In my view, west coast sunsets like this should be savoured while strolling along a sandy shore; sitting on a rock; celebrating with a local tipple; or polishing off a plate of boat fresh seafood. It is not an experience to be rushed, but one to revel in as the burning orange embers of the sky gradually fade, a final memory to treasure at the end of a day well spent in a very special part of Scotland.
This is one of many special moments I've enjoyed in Wester Ross, a region of Scotland that includes some of the most scenic parts of the north-west Highlands. In a world where we spend much of our working time and day-to-day life rushing around, taking a vacation in a place like this provides space to breathe, relax and reconnect.
Locals here have embraced 'Highland time' and a new tourism campaign is encouraging visitors to do the same. 'Are you a West Coaster?' - if you share the ethos of west coast dwellers and prefer a more authentic experience when you travel, like me, you are a 'West Coaster' at heart.
Wester Ross forms part of the NC500 and although countless people who have travelled along the route would consider the region 'ticked off', I can guarantee they didn't even scratch the surface. Boasting a breathtaking coastline, an above average number of picturesque villages, lush gardens to visit, spectacular mountains to climb, iconic wildlife to spot, local culture to sample and a bountiful larder to taste, you need to dedicate longer than a night or two on a road trip to really appreciate everything Wester Ross has to offer. I know this because I'm speaking from personal experience - I've still only seeing a fraction of the area despite spending a fortnight there on holiday and visiting on several other shorter trips.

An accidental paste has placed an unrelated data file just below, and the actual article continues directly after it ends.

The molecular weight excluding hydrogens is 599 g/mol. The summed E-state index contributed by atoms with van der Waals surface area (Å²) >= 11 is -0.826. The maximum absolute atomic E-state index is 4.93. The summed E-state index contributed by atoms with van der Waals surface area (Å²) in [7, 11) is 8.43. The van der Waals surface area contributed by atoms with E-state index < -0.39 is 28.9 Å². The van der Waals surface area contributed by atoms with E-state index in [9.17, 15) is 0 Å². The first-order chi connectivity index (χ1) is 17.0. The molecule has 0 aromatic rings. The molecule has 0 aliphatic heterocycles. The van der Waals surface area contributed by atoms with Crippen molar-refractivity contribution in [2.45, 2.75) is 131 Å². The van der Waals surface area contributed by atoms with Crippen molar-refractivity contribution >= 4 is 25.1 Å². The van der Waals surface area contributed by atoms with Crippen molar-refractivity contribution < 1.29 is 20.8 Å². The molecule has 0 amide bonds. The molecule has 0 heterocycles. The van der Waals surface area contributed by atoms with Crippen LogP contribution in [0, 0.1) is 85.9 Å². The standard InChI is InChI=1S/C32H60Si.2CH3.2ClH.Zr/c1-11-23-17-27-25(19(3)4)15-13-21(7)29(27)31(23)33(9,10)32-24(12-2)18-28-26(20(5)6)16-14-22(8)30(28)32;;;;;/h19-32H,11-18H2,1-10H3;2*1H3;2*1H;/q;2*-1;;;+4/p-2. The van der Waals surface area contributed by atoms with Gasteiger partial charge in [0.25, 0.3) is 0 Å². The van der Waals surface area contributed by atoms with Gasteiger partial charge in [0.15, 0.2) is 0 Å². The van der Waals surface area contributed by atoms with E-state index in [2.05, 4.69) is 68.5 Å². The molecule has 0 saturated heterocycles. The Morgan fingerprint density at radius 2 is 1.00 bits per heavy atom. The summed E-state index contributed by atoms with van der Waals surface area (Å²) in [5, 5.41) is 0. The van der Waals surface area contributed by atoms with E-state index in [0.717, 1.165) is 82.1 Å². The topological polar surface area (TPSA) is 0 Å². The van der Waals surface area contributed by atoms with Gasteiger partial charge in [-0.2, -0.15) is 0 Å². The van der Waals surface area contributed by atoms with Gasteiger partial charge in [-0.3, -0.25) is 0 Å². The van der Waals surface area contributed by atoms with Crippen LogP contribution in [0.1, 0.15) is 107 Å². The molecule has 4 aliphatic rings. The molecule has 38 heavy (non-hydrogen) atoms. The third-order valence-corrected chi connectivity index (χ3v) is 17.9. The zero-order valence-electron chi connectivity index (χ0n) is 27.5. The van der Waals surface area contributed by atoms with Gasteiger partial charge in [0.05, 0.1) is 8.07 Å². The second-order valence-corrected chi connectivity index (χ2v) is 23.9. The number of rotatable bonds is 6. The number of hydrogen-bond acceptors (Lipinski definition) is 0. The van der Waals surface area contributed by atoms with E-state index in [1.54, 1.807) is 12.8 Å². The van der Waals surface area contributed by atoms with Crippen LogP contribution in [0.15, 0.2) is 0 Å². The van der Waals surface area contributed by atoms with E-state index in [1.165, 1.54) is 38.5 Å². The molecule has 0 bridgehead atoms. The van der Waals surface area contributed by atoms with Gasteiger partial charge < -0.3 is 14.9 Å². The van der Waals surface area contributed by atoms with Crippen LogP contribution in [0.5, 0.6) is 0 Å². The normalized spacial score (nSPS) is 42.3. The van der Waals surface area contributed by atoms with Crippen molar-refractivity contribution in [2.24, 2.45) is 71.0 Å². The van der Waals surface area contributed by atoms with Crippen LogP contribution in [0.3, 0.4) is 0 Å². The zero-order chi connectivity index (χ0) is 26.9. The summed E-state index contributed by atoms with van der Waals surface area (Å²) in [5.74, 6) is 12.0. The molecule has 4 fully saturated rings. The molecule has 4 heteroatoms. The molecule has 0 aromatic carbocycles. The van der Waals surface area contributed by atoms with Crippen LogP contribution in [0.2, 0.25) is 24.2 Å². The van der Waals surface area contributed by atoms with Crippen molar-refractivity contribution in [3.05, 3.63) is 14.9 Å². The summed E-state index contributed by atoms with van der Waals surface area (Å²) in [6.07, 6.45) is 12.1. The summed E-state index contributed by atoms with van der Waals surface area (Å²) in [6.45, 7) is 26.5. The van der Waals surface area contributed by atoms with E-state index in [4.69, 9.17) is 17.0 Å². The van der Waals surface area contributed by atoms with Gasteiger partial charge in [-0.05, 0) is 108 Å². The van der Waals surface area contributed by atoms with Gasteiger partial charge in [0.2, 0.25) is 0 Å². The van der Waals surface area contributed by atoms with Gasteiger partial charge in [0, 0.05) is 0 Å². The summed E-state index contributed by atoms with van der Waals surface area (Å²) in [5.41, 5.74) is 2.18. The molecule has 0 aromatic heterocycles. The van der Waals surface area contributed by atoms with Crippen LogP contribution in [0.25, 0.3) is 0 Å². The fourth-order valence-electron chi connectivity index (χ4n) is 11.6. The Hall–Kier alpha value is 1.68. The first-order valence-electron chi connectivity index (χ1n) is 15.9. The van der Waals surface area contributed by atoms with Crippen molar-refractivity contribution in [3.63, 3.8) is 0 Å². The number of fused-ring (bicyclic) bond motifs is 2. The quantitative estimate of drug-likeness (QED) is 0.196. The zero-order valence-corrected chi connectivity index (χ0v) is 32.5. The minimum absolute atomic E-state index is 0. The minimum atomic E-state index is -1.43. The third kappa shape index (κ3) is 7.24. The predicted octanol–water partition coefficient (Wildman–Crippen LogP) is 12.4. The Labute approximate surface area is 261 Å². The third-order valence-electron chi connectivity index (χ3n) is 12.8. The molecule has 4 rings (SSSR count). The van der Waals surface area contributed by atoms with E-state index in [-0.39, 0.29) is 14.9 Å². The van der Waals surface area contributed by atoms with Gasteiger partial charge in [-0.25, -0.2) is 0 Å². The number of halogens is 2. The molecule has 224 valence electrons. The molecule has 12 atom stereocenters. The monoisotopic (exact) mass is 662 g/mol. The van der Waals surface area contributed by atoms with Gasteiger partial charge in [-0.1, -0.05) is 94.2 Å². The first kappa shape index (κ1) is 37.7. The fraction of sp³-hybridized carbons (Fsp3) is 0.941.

Stay a bit longer and give yourself time to get to know the people, immerse yourself in the landscape and get off the beaten track, because if you do, I can guarantee Wester Ross will get under your skin and leave you lovestruck. I can also promise you will collect some extraordinary memories and feel like the stress of the world has been lifted from your shoulders - I know I did!
5 ways to slow down in Wester Ross
To help with your planning, I've shared my 5 tips for things to do, to help you slow down, switching to 'Highland time' and experiencing some of the best that Wester Ross has to offer.
1. Get a bird's eye view of the landscape
Wester Ross is home to a landscape that has your jaw-dropping at every turn as you weave your way past sea, lochs and mountains. The backdrop is dominated by brooding peaks which include some of the most iconic mountains in Scotland. I don't consider myself a mountaineer by any stretch of the imagination, but even I felt a magnetic pull to conquer one of the craggy mountain summits for myself.
Because I had chosen a longer stay in the area, not only did I have the time to climb up one of the peaks, I could also pick the best day to do it. Early one sunny morning, I started up the well trodden path of Stac Pollaidh on the most perfect day imaginable. When I reached as close to the summit as I could without scrambling, I found a rock with a view, poured myself a coffee and gazed across at some of the most astounding scenery I'd ever set eyes on.